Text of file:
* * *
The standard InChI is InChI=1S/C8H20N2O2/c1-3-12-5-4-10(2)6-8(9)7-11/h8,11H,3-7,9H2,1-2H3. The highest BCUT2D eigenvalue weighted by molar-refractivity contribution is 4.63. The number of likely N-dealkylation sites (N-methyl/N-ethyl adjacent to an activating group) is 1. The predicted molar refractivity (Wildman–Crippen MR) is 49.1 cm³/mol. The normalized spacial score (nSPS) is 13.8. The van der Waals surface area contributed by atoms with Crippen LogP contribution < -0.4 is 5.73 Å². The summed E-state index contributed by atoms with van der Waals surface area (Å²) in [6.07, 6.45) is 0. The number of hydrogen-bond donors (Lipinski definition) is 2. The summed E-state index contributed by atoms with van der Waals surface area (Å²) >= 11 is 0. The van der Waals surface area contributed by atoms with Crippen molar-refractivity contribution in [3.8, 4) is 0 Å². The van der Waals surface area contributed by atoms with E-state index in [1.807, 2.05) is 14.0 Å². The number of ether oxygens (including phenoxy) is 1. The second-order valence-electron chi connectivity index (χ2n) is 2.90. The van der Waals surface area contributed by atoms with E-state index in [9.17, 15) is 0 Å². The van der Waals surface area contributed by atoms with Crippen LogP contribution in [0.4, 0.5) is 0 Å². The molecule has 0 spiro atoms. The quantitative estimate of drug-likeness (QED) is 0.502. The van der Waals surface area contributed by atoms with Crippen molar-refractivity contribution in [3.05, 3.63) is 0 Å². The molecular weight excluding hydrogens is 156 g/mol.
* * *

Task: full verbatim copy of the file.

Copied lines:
The standard InChI is InChI=1S/C8H20N2O2/c1-3-12-5-4-10(2)6-8(9)7-11/h8,11H,3-7,9H2,1-2H3. The highest BCUT2D eigenvalue weighted by molar-refractivity contribution is 4.63. The number of likely N-dealkylation sites (N-methyl/N-ethyl adjacent to an activating group) is 1. The predicted molar refractivity (Wildman–Crippen MR) is 49.1 cm³/mol. The normalized spacial score (nSPS) is 13.8. The van der Waals surface area contributed by atoms with Crippen LogP contribution < -0.4 is 5.73 Å². The summed E-state index contributed by atoms with van der Waals surface area (Å²) in [6.07, 6.45) is 0. The number of hydrogen-bond donors (Lipinski definition) is 2. The summed E-state index contributed by atoms with van der Waals surface area (Å²) >= 11 is 0. The van der Waals surface area contributed by atoms with Crippen molar-refractivity contribution in [3.8, 4) is 0 Å². The van der Waals surface area contributed by atoms with E-state index in [1.807, 2.05) is 14.0 Å². The number of ether oxygens (including phenoxy) is 1. The second-order valence-electron chi connectivity index (χ2n) is 2.90. The van der Waals surface area contributed by atoms with E-state index in [9.17, 15) is 0 Å². The van der Waals surface area contributed by atoms with Crippen LogP contribution in [0.4, 0.5) is 0 Å². The molecule has 0 spiro atoms. The quantitative estimate of drug-likeness (QED) is 0.502. The van der Waals surface area contributed by atoms with Crippen molar-refractivity contribution in [3.05, 3.63) is 0 Å². The molecular weight excluding hydrogens is 156 g/mol.